Environmental Law Portal

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Beveridge & Diamond’s 100 lawyers in seven U.S. offices focus on environmental and natural resource law, litigation and dispute resolution. We help clients around the world resolve critical environmental and sustainability issues relating to their products, facilities, and operations. 

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Supreme Court Says CERCLA Does Not Preempt Repose Defense for Tort Claims

The U.S. Supreme Court has put to rest a longstanding legal question affecting the deadline for plaintiffs to bring toxic tort and contamination claims stemming from certain contaminated sites. CTS Corp. v. Waldburger, No. 13-339 (June 9, 2014). Specifically, the Court considered whether Section 309 of the Comprehensive Environmental Response, Compensation, and Liability Act (commonly known as the Superfund law or CERCLA), which preempts a state “statute of limitations,” also preempts a state statute of repose. In a 7-2 decision, the Court held it does not, reversing a Fourth Circuit ruling and resolving a split in the lower courts.  Read More ›

Iowa Supreme Court Rules Pollution Suit Not Preempted by Clean Air Act

Striking a blow to defendants seeking to limit the scope of toxic tort claims based on air emissions, the Iowa Supreme Court ruled that a putative class action filed by residents asserting tort claims against a corn milling facility was not preempted by the federal Clean Air Act (CAA) or Iowa state law. The court also refused to dismiss the case based on the political question doctrine. See Freeman v. Grain Processing Corp., No. 13-0723 (Iowa June 13, 2014).  Read More ›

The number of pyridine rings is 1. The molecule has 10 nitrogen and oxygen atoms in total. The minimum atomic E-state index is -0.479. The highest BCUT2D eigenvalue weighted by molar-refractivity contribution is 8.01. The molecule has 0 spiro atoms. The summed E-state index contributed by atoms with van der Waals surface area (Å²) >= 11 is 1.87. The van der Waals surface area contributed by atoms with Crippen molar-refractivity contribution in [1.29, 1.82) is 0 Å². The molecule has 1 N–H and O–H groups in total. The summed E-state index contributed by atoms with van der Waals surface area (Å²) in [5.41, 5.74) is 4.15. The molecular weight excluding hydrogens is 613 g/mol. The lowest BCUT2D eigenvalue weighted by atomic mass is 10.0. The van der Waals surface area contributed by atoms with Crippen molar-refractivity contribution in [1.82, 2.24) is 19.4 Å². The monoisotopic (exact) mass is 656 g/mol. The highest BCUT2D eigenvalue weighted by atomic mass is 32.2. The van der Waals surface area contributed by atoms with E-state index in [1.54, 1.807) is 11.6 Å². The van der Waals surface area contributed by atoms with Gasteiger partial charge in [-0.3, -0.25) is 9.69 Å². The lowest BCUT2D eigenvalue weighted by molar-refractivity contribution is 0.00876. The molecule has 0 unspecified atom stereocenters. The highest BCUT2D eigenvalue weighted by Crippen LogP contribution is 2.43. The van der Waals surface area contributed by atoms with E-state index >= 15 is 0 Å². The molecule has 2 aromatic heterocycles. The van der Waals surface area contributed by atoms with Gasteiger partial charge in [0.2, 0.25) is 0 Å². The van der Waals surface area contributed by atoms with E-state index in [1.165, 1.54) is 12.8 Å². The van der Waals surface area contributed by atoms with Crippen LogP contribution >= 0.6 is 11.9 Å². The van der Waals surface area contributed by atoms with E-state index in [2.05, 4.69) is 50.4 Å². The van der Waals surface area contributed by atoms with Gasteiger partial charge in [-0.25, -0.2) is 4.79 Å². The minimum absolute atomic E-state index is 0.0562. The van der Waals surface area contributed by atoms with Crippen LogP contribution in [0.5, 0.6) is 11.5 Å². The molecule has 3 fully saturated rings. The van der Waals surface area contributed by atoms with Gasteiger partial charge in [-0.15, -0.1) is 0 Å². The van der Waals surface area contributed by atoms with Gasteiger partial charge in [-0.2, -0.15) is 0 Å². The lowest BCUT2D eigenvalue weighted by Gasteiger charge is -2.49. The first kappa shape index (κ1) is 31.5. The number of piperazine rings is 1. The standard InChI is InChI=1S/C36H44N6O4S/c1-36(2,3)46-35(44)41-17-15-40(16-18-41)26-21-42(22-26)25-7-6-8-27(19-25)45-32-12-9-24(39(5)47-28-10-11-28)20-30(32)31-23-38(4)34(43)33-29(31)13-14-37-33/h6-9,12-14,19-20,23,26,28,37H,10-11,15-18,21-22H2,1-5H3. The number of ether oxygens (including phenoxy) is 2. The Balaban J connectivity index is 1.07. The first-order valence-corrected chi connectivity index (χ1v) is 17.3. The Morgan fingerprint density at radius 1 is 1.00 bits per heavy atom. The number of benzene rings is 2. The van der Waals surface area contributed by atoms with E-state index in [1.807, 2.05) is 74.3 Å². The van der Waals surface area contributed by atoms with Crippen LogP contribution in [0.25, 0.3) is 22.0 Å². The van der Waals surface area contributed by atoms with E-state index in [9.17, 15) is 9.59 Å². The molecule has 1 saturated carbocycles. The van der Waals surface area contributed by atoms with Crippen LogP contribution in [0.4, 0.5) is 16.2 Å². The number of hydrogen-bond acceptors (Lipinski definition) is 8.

Jury Awards Nearly $3 Million in First U.S. Toxic Tort Verdict Related to Fracking

Although the torrent of toxic tort litigation related to hydraulic fracturing that many predicted has not materialized, the first jury award for toxic tort claims relating to hydraulic fracturing operations has now been handed down. A Dallas jury found that Defendant Aruba Petroleum, Inc. intentionally interfered with homeowners’ use of their property in Fort Worth by drilling natural gas wells on neighboring property, causing personal injury and property damage. See Parr v. Aruba Petroleum, Inc., No. CC-11-01650-E (Dallas Co. Ct. at Law, jury verdict June 19, 2014).  Read More ›

New York High Court Finds Expert Failed to Satisfy Causation Requirement

In a decision that reaffirms the importance of expert testimony, New York’s highest court ruled that a plaintiff’s expert had failed to establish either general or specific causation such that the plaintiff could withstand summary judgment. See Cornell v. 360 W. 51st Street Realty, LLC, 2014 NY Slip Op 02096 (N.Y. March 27, 2014). The case arose out of a woman’s claim that exposure to dampness and mold in her apartment caused her to suffer a variety of physical symptoms, which eventually forced her out of her apartment. She filed suit against her landlord and other related entities, claiming personal injuries, property damage, and constructive eviction, among other causes of action. Read More ›

New York High Court Limits Requirements for Early Medical Evidence

A recent ruling by New York’s highest court may make it somewhat easier for toxic tort plaintiffs to survive early motions practice in New York. The New York Court of Appeals ruled that lead-based paint plaintiffs were not required to have a medical professional causally connect their injuries to lead exposure in order to bring a claim. Hamilton v. Miller, Case Nos. 113 & 114 (N.Y. June 12, 2014). The decision still squarely places the burden of proof with plaintiffs, however, and may require plaintiffs to hire an expert during discovery to meet their burden.  Read More ›